Truth Beyond The Daily Veil: a Response To Psalm 73

In psalm 73 the psalmist expresses a sense of frustration with the way things are going in this world which I think we can all share. Especially his frustration at the seeming injustice whereby wicked people who exploit their fellow human beings and indeed the world itself, seem to prosper and get away with it:

They come in no misfortune like other folk: neither are they plagued like other men.

And this is the cause that they are so holden with pride: and overwhelmed with cruelty.

Their eyes swell with fatness: and they do even what they lust.

But as the psalm proceeds the psalmist in his perplexity goes into the sanctuary of God and has a vision, an insight in which he sees that we are all in God’s hands and that his Justice, as well as his truth and mercy will ultimately prevail: Yea, even like as a dream when one awaketh: so shalt thou make their image to vanish out of the city.

So in my poetic response I also seek to live in that ‘truth behind the daily veil’. I also take occasion by this psalm to honour and give thanks for the truth and beauty to be found in the Hebrew Scriptures.

These poems will all be gathered together and published on January 30th under the title David’s Crown.  There is already an Amazon page for the book if you wish to pre-order it Here

LXXIII Quam bonus Israel!

Though one day the whole world will live in him

The story of his saving love began

In Israel and still we honour them,

 

The prophets of the coming Son of Man

Whose poetry and scriptures form our mind,

As with this psalmist, sharing all his pain,

 

His doubts and his frustrations. For we find

That all his old misgivings are our own.

So in this psalm he rails against the blind

 

Injustice, as it seemed to him, when men

Who lived by exploitation did so well

At the expense of those they cheat. But then

 

You showed him truth beyond the daily veil

How wickedness will vanish like a dream

And when we wake in you all will be well.

If you would like to encourage and support this blog, you might like, on occasion, (not every time of course!) to pop in and buy me a cup of coffee. Clicking on this banner will take you to a page where you can do so, if you wish. But please do not feel any obligation!

Buy Me A Coffee

5 Comments

Filed under imagination

5 responses to “Truth Beyond The Daily Veil: a Response To Psalm 73

  1. shirley levacy

    We had 100 trucks full of mail at the airport that had not been sorted for Christmas.  We’re under code red. So the mail sorters had to be socially distanced and they could not hire more people to help them sort. What a time this is  !

  2. Lynn D. Morrissey

    Malcolm, whenever I read that quote I think of the song from Britten’s A Ceremony of Carols, “As Dew in Aprille.” I’ve sung the work several times. It’s a good word, Malcolm, as the world falls apart, and as, in America, there is such a violent uprising against our democracy and governmente. I heard a video devotional by our pastor, condemning in no uncertain terms what has happened (and is and appears will continue), and he encouraged us from Ps. 46 to, among other things, be still and know that He is God. Stillness. How we all need that. And oh that Christians in our country who act as if they are at war could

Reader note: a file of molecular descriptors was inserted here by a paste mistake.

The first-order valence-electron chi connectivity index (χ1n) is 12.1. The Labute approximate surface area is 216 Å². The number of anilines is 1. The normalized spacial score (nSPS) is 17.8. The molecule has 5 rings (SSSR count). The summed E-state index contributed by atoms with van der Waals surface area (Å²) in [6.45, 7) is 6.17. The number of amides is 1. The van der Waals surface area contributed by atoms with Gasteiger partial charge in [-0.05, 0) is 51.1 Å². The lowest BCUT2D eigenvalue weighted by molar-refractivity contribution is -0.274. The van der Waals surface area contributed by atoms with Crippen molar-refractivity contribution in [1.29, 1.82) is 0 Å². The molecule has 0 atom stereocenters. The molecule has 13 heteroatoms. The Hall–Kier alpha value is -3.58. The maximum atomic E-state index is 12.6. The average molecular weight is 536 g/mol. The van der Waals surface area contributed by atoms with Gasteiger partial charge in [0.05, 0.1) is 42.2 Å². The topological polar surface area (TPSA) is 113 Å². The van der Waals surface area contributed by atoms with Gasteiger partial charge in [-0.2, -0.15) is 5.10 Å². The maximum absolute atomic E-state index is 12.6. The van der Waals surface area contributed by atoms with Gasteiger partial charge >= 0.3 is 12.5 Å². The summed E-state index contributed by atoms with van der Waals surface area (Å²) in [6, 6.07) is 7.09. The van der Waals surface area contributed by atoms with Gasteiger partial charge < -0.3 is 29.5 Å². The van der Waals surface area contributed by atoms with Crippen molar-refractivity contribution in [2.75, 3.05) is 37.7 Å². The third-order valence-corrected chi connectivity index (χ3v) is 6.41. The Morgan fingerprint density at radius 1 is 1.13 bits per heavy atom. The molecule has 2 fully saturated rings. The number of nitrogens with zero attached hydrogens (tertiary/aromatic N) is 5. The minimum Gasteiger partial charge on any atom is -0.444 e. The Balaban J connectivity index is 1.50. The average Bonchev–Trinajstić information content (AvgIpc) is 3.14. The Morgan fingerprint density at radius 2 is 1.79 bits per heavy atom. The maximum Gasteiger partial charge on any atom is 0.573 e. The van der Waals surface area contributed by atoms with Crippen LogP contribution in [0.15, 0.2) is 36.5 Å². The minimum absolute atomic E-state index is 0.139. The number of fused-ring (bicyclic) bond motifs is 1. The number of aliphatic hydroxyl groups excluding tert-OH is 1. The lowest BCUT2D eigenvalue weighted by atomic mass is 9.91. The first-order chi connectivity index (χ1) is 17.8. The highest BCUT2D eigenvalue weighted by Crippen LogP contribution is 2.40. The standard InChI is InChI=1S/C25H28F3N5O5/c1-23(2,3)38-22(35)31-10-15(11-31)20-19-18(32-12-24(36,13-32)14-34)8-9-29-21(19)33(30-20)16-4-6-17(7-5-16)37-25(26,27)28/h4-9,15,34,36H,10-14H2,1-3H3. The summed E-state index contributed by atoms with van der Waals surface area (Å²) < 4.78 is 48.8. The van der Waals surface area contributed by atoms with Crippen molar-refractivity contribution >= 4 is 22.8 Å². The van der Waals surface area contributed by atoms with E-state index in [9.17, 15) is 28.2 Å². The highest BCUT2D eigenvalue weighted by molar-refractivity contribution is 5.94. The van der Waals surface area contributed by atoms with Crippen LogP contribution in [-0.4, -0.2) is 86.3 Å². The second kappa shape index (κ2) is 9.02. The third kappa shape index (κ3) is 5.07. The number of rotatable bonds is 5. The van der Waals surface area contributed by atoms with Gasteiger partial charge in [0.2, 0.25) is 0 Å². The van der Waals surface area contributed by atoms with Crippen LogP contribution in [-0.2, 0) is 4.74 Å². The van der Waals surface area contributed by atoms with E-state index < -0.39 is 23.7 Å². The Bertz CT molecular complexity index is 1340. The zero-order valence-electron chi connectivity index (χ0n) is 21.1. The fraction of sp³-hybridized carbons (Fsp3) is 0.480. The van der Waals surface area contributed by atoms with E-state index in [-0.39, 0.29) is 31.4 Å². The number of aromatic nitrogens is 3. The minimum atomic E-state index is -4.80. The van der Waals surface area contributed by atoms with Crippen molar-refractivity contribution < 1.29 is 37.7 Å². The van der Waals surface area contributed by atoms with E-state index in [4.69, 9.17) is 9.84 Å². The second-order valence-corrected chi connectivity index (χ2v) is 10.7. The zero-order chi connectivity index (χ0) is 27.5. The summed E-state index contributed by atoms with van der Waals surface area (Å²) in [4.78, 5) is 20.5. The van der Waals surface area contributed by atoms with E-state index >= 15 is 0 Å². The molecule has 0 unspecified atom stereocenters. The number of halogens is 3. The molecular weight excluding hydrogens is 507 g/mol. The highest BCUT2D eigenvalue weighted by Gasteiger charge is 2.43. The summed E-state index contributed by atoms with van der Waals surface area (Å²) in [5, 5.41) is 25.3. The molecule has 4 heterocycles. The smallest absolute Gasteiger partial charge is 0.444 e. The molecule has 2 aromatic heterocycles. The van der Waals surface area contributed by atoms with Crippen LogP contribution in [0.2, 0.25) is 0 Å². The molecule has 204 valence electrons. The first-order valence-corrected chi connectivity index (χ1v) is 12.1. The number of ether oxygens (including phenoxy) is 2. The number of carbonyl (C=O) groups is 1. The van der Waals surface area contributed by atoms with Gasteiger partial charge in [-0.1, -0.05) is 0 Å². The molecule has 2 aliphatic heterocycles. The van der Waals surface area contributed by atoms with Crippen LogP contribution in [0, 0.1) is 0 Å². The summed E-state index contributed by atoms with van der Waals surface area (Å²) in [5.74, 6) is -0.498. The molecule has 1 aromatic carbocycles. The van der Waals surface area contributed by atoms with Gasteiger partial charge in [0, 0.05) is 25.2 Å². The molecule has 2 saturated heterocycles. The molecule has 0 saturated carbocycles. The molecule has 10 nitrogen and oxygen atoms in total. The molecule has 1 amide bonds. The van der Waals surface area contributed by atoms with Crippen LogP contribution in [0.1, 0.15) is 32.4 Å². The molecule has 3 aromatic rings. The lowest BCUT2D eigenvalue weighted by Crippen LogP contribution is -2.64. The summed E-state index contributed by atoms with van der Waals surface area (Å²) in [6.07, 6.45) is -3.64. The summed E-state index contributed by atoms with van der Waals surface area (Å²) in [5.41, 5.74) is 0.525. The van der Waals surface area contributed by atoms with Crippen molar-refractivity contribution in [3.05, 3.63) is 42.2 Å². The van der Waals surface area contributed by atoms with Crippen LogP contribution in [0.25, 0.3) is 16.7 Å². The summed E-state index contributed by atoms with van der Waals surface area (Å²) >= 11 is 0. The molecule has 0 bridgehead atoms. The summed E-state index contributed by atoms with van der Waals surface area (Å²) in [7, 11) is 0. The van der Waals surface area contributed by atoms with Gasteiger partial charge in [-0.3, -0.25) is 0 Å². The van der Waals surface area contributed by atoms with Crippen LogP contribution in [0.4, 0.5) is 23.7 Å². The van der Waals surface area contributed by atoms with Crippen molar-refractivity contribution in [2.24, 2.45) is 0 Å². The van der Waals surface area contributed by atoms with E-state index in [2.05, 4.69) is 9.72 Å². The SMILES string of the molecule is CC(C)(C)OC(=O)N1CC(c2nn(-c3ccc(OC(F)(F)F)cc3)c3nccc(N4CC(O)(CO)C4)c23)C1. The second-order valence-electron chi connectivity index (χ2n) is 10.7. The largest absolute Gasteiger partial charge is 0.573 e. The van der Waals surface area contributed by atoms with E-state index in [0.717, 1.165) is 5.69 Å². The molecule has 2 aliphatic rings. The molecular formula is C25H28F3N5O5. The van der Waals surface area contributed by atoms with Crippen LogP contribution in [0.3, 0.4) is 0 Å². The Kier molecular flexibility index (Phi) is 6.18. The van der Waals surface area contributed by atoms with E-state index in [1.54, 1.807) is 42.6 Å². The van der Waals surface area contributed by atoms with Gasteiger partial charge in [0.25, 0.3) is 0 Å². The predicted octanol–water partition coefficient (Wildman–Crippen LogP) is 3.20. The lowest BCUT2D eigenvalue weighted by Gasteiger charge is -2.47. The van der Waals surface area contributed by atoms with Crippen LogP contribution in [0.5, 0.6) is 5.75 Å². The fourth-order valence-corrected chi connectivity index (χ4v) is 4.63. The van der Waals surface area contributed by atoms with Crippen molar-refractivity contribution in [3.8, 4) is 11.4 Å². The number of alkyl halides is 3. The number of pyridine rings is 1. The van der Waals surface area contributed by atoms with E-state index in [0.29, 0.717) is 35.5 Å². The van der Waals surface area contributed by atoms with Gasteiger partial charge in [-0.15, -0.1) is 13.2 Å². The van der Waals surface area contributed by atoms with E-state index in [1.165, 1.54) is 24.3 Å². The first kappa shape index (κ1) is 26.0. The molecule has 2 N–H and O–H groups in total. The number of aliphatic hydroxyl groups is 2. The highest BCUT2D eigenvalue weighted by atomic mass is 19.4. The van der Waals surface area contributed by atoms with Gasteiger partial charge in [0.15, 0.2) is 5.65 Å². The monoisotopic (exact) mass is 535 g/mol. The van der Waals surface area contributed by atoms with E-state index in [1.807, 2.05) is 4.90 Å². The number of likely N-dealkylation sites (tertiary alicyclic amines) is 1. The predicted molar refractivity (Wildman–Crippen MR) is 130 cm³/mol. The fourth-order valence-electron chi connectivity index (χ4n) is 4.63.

“[Become] like him and [keep] this hope alive
    That one day the whole world would live in him.”
    Thank you so much for doing just that from across the Pond. Your work and words matter!
    Happy New Year!
    Lynn

  3. Jane Richards

    Dear Malcolm,

    I was amazed to hear of your connection to Nigeria. Please don’t feel you have to reply but i hope it’s encouraging that people read and are really blessed by what you write.

    I’m older than you – 1948-but I went to Nigeria as a 3-year-old with my parents. My father was a missionary surgeon with S.U.M. so I grew up out there in the north and went to school in Jos, coming back to England to boarding-school when I was 11. This didn’t end my connection with Africa as I did V.S.O. in Ghana when I was 18 and now have a Ugandan son-in-law. Devastating what’s happening where I grew up. I’m grateful my parents are dead and don’t know.

    Thank you again so much for your ministry .

    Jane Richards

    >

    • malcolmguite

      Thanks Jane
      I think those of us who had childhoods in Africa stay connected with that beautiful continent and also bring a helpfully different perspective to our lives here!

  4. David C Brown

    Thank you for this. The particular “prophet” is Asaph, whose psalms often include a “turn”, Psalm 73 at verse 17, psalm 74 at verse 13, psalm 75 at verse 9 … His psalms are experience with God, of they kind that our hero George Herbert often followed.

Leave a Reply

Fill in your details below or click an icon to log in:

WordPress.com Logo

You are commenting using your WordPress.com account. Log Out /  Change )

Google photo

You are commenting using your Google account. Log Out /  Change )

Twitter picture

You are commenting using your Twitter account. Log Out /  Change )

Facebook photo

You are commenting using your Facebook account. Log Out /  Change )

Connecting to %s

This site uses Akismet to reduce spam. Learn how your comment data is processed.